I got to thinking the other day (dangerous, I know) - just what the heck does "I'm gonna eat healthy" mean?
We all say it - and it usually has something to do with weight loss. We talk about needing to lose weight and our plan is "eat healthy and exercise more." What exactly does that mean?
No, I haven't lost my mind, nor am I about to inundate you with a laundry list of healthy foods. I'm asking because I hear it all the time from soon-to-be dieters. I ask "what are you going to change?" They usually say "I'm going to eat more healthy foods and try to exercise more."
"Eat healthy and exercise more" is a horrible goal statement. You can't measure any of it and it's not time bound (among other problems). But I digress. I want to focus on this notion of "healthy eating" as a means to lose weight and get fit.
Weight is all about calories (sorry, it is). If your body needs 2,000 calories per day to maintain its weight, those calories can come from just about anything digestible.
Nutrition is all about how you spend those calories. If you need 2,000 calories but eat 1,300 in only Twinkies, you will lose weight - but before you get too excited, you might become malnourished. You won't be taking in things your body needs to perform its phenomenal functions. If you take in 1,300 calories in complex carbs, lean proteins, fruits and vegetables, and a little fat - you'll lose weight and take in good nutrition.
The reverse is true. If you need 2,000 calories and take in 3,000 via Milky Ways, you will gain weight and lack proper nutrition. If you take in 3,000 calories from a raw, whole food, vegan diet, you will gain weight. You read that right. You can eat "healthy foods" and gain weight - if you eat too much of it.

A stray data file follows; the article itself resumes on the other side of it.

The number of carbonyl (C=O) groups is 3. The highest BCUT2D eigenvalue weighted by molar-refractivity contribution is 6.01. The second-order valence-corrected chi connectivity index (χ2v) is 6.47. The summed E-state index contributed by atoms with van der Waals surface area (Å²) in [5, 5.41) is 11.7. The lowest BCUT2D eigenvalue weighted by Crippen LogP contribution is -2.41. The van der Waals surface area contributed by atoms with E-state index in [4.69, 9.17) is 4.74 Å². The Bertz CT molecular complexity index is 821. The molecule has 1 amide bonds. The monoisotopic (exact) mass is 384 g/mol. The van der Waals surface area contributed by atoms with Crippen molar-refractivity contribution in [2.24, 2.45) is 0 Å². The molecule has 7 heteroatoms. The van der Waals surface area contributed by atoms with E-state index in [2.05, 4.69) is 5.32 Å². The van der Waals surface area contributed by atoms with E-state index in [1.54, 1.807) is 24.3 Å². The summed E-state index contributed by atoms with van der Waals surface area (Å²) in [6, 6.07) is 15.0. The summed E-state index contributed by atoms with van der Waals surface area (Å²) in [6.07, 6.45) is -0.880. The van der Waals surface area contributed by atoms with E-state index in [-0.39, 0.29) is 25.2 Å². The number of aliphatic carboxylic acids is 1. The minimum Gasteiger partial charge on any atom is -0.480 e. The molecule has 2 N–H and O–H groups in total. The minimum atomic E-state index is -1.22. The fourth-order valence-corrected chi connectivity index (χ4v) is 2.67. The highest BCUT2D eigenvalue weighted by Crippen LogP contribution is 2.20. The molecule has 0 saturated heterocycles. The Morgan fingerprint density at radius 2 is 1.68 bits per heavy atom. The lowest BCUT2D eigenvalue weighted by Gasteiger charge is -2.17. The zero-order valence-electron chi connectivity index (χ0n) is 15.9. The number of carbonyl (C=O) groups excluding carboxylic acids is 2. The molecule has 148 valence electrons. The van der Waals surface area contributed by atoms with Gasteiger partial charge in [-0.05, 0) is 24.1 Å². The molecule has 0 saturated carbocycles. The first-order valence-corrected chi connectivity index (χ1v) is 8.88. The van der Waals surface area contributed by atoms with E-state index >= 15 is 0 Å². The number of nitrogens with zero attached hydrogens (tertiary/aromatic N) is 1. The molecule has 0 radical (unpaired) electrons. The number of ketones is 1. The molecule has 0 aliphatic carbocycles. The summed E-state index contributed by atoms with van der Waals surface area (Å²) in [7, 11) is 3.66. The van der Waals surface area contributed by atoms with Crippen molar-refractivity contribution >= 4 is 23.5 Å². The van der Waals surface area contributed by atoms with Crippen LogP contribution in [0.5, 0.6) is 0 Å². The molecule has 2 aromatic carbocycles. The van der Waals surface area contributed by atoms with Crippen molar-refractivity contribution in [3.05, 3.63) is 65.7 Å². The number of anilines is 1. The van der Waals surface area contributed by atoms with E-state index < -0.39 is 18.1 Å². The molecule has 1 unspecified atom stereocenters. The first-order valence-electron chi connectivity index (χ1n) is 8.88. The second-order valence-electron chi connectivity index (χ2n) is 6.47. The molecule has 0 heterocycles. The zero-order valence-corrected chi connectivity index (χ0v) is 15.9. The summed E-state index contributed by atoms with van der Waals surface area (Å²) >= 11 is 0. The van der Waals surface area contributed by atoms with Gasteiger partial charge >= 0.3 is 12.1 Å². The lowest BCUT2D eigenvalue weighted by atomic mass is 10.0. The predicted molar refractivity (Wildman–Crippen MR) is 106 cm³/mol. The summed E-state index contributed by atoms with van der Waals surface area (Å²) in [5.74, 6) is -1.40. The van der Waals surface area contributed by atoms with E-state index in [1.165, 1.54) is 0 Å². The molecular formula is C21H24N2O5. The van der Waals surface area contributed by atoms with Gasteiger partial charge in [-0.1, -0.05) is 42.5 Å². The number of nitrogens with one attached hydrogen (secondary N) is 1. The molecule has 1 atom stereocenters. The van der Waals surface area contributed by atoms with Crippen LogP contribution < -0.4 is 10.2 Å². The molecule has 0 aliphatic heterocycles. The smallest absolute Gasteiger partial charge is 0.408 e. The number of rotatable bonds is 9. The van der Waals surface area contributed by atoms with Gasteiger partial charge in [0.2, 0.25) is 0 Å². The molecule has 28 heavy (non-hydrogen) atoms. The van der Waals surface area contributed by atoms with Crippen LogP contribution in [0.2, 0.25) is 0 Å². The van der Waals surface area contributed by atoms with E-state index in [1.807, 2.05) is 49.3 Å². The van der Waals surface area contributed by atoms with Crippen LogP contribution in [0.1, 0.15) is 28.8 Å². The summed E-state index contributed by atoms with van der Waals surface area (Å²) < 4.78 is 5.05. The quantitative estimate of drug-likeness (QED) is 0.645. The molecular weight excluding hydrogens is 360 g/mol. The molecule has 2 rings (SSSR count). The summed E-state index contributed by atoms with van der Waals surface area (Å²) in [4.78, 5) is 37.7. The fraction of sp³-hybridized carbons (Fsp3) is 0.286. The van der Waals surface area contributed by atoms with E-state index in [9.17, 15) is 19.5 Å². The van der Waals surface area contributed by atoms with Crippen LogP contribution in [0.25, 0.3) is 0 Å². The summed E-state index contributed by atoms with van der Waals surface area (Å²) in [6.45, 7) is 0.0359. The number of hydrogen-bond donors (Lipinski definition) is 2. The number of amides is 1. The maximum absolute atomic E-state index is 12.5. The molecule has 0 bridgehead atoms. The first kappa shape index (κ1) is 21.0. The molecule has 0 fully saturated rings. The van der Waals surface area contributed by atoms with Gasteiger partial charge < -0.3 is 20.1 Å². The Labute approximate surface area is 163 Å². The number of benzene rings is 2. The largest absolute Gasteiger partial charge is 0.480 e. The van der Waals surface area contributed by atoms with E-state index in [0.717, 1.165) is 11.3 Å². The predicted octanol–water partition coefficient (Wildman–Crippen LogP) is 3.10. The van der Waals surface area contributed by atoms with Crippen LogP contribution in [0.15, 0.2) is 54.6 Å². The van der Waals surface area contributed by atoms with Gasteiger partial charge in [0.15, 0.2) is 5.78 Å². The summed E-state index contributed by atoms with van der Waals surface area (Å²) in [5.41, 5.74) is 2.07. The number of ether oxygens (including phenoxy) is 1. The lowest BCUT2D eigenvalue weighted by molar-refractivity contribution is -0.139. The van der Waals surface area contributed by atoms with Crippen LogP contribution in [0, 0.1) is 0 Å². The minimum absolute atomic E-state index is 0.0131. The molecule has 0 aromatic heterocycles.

So depending on your goal, just aiming for "healthy eating" might not get you where you want to go. If weight loss is what you're really after, you've got to keep your calories in check. In a perfect world, those calories would come from all those foods public service announcements keep hammering us about. If you can't be perfect, I say a cookie now and again isn't the end of the world.
Me? I love an apple fritter. Ask anyone. But I also know it's a 400-calorie hit when I chose to eat it.
NSCA certified personal trainer Shannon Sorrels holds a bachelor's degree in chemistry and an MBA. Her company, Physix LLC, works with Valley individuals as well as groups to improve their overall fitness. Reach her at (480) 528-5660 or visit www.azphysix.com.